The Science Foundation Ireland (SFI) has awarded €11.1m to a world-renowned four-man fibre optic research team to set up base at the University College Cork (UCC).
The team, led by Dr David Cotter, was formerly based at the Corning Research Centre in England. The grant will support the team in their exploration of ground-breaking areas in photonics. Photonics harnesses light and other forms of energy for use in technologies such as computers, fibre optics and wireless transmission that are vital to the information age.
For many years members of this group have been leaders in the area of photonics technology for ultra high-speed communications, optical data-routing and optical information processing. Team members Dr David Cotter, Dr Andrew Ellis, Dr Robert Manning and Prof Paul Townsend have published a number of books on the subject of photonics and have contributed to more than 300 publications in major international journals. Their achievements have also been recognised in the Guinness Book of Records for the longest transmission distance (125,000 km) of data at 22Gbps.
Noting the announcement, the Tánaiste and Minister for Enterprise, Trade and Employment, Mary Harney TD, stated: “The investments SFI are making have once again attracted an especially talented group of researchers. Ireland is positioning itself to exploit opportunities that will arise when the market for telecoms and telecoms-related investments strengthens. The key to research competitiveness is human capital, strong ideas and effective partnerships, and this UCC group, working with their new colleagues in Cork, brings us all three.”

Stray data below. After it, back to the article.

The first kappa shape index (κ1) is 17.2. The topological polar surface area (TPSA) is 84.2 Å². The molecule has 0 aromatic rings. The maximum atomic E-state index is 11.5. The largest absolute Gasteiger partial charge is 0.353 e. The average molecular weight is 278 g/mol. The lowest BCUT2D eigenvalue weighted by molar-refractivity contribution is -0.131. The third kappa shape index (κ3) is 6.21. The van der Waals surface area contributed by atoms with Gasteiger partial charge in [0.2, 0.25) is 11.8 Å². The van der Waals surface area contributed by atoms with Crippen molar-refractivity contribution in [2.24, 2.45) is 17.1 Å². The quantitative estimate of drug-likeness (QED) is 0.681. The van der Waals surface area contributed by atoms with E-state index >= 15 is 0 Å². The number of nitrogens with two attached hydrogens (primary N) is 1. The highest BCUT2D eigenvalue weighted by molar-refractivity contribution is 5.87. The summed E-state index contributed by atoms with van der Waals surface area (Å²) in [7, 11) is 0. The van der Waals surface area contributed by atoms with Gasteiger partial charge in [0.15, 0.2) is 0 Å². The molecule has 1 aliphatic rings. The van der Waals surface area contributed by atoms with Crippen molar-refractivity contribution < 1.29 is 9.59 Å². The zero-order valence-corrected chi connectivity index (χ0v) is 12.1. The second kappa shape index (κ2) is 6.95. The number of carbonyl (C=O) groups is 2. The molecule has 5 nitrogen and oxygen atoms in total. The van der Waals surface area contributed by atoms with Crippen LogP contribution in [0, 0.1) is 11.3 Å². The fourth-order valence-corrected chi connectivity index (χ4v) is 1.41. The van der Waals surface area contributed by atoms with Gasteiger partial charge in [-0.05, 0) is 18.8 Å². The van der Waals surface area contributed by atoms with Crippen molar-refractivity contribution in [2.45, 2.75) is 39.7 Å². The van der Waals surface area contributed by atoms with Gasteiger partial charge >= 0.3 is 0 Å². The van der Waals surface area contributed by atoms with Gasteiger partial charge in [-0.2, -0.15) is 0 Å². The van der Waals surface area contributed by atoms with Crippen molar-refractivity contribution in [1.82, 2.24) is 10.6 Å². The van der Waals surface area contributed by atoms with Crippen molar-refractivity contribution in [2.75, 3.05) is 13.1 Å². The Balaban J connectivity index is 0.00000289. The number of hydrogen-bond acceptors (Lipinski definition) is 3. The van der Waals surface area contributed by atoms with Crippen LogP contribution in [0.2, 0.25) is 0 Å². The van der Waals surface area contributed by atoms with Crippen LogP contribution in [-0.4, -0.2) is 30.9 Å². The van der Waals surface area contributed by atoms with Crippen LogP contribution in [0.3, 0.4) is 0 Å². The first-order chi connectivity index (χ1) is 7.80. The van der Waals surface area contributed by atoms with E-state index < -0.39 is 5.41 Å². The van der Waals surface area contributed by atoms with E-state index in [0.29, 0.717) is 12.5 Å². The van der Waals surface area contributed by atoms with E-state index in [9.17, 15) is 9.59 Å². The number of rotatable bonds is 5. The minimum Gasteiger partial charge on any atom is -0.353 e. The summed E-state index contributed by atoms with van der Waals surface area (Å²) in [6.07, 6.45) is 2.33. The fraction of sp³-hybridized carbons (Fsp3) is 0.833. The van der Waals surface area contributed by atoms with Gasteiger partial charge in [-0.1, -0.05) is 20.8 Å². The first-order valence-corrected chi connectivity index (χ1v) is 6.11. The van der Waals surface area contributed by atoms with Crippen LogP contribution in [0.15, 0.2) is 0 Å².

Dr William Harris, director general of SFI, says: “SFI’s investment in this new research team shows us again that Ireland is earning respect around the world for its commitment to research into the technologies of tomorrow.
“SFI will continue to seek out opportunities like this that bring together Ireland’s outstanding researchers with other first-rate researchers from around the world. Our recent announcements of such joint ventures are only the beginning,” he concludes.
The team will complete its move to UCC shortly, and the research programme will be fully operational by the end of summer.
By Lisa Deeney